Newt Gingrich has truly surprised me. As Speaker of the House he resigned under a cloud of uncertainly in 1998 and his political career seemed finished. He has since been writing and traveling in conservative circles and announced a very long-shot campaign about a year ago. Much of his campaign staff quit last spring (many joined with Perry), but in the past two weeks buoyed by solid debate performances and with the withering of Perry and Cain, Newt may be the anti-Mitt flavor of the month... Or perhaps much longer as there are few other candidates left who have the ability and money to run a nationwide campaign. Gingrich is probably the smartest man on the stage and has been described as having many ideas, but some of them can be "really out there."
On the negative side of the ledger, Gingrich has had many past issues with his family life that social conservatives may have issues with. Additionally, he has been criticized for taking money as a lobbyist over the past few years and opposition research will have a ball with his record. I do not see him as an electable nominee next year, but he may well emerge as Romney's most serious rival as party activists like most of what he says. We shall see if this contiunes in the next few weeks.
This leaves Mitt Romney who continues to chug along. He can't seem to break 25% in national polls, but maintains a wide lead in New Hampshire. National polls do not mean a lot at this stage in the race; remember this nomination will be won state by state.
Mitt's problem is that a lot of Republicans, especially conservatives continue to look for some alternative. After all, he did sign the health reform law in Massachusetts as governor. And yes, much of the Affordable Care Act (aka ObamaCare) is based off of this law - see the individual mandate for starters. Additionally, he has a history of "evolving" on issues which is heresy for many conservatives. He is the establishment candidate in a very anti-establishment year. Rush Limbaugh seems to truly despise him and that is a problem for him in the primaries, although this could be an asset in November. Being tied to the Tea Party is probably a negative in the general election.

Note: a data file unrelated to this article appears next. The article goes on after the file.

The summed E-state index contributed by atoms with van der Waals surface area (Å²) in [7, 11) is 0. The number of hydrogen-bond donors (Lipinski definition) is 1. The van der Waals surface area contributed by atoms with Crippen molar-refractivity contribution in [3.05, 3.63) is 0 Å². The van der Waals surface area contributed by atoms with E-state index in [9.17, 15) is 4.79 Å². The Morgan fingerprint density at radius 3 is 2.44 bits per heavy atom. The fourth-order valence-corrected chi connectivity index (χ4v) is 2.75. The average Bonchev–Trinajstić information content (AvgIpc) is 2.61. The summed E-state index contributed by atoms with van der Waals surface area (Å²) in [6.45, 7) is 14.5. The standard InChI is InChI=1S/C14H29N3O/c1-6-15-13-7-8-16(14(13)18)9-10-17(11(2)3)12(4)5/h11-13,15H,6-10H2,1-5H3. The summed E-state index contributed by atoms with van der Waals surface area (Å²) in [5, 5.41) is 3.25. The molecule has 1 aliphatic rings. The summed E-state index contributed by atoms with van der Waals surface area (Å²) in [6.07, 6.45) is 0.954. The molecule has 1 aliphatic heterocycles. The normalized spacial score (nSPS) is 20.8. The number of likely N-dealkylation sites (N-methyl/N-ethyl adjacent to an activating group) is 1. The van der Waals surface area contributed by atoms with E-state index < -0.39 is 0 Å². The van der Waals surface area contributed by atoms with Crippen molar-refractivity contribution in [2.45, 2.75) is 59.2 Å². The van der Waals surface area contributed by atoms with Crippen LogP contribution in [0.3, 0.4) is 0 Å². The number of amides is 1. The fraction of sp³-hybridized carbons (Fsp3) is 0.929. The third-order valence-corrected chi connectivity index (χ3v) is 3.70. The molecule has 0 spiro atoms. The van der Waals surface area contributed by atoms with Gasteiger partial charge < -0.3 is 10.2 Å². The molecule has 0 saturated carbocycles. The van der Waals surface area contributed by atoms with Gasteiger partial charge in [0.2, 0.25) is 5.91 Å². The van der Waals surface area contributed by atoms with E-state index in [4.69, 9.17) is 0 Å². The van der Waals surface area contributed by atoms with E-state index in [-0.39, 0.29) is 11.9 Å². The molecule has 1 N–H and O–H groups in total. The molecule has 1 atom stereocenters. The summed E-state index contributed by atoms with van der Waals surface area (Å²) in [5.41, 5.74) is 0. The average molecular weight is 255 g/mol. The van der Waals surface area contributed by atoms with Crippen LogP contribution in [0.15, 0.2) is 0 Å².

What Romney has going for him are continued solid debate performances, a lot of money on hand, organization, and he appears the most "presidential" of the candidates on the stage. He is never going to excite conservatives which may be detrimental as intensity matters in ginning up the turnout next November, but at this point I believe is still the likely nominee. Romney continues to benefit as Perry, Cain, Bachman, and Newt are all scrambling for the same voters.
The anti-Mitt, anti-establishment sentiment has yet to coalesce around any one candidate and as long as no plausible alternative candidate can capture these party activists, Romney's appeal to Independents who can vote in the NH Primary should be enough to give him an early lead one the voting begins. He needs to be concerned with South Carolina and other Southern states that may give a boost to Cain or Perry. I anticipate him trying to win big victories in the more "moderate" primary states and hoping that the Tea Party vote continues to split in states where he would fare poorly in a one on one contest.
The Iowa Caucuses are scheduled for January 3. The NH Primary is January 10. We are now in the end run of the invisible primary which began in November 2008.
By the way, only 361 Days until Election 2012...Onwards!!